Objectives: In the United States, 45% of pregnancies continue to be unintended. Although many previous studies have focused on external barriers to contraceptive use such as cost or access, fewer studies have evaluated internal barriers such as individual characteristics. We hypothesize that high self-efficacy for contraception will be associated with use of more effective contraceptive methods. Study Design: The analytic sample is 861 privately insured Pennsylvania women aged 18 to 40 years not intending pregnancy for 12 months at enrollment. Contraceptive self-efficacy (high vs. low) was measured using an eight-item scale. The association of self-efficacy with prescription contraceptive use was determined using multivariable logistic regression adjusting for future pregnancy intention, history of unintended pregnancy, number of live births, non-White race, frequency of sexual intercourse, marital status, and age group. Results: Prescription contraceptive use was higher among those with high self-efficacy (adjusted odds ratio, 1.75; 95% confidence interval, 1.29–2.37). Conclusions: Women with high self-efficacy for contraception had an increased use of prescription contraceptive methods compared with nonprescription methods. Strategies for encouraging effective contraceptive choices in women with low contraceptive self-efficacy should be further studied.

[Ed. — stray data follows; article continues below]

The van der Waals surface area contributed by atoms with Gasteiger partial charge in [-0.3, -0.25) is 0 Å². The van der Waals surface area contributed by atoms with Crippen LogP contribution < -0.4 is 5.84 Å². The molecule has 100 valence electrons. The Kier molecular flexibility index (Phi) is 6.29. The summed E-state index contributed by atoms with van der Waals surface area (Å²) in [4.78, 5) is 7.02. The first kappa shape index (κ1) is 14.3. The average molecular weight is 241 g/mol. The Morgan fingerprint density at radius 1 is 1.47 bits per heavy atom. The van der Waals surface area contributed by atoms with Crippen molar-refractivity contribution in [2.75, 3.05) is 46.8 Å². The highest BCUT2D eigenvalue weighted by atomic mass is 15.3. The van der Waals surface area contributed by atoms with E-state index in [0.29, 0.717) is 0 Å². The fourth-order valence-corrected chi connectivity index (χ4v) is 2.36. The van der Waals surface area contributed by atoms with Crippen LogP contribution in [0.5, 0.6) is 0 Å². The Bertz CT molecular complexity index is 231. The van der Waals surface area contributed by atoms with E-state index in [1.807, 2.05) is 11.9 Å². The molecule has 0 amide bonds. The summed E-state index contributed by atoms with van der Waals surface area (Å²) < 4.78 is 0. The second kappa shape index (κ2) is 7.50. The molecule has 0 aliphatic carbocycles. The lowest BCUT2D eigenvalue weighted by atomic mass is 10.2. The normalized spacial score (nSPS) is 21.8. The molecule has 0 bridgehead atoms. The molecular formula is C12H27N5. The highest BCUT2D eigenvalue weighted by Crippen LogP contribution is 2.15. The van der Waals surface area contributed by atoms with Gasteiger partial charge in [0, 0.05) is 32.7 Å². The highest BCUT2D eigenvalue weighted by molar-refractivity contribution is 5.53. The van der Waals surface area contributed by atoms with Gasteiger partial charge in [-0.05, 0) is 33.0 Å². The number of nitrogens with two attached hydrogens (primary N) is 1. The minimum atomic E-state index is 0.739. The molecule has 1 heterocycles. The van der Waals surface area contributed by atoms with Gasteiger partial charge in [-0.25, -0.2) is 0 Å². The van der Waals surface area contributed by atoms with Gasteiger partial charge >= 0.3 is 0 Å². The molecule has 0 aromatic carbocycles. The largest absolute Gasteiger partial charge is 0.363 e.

All Science Journal Classification (ASJC) codes
- Health(social science)
- Obstetrics and Gynecology
- Public Health, Environmental and Occupational Health
- Maternity and Midwifery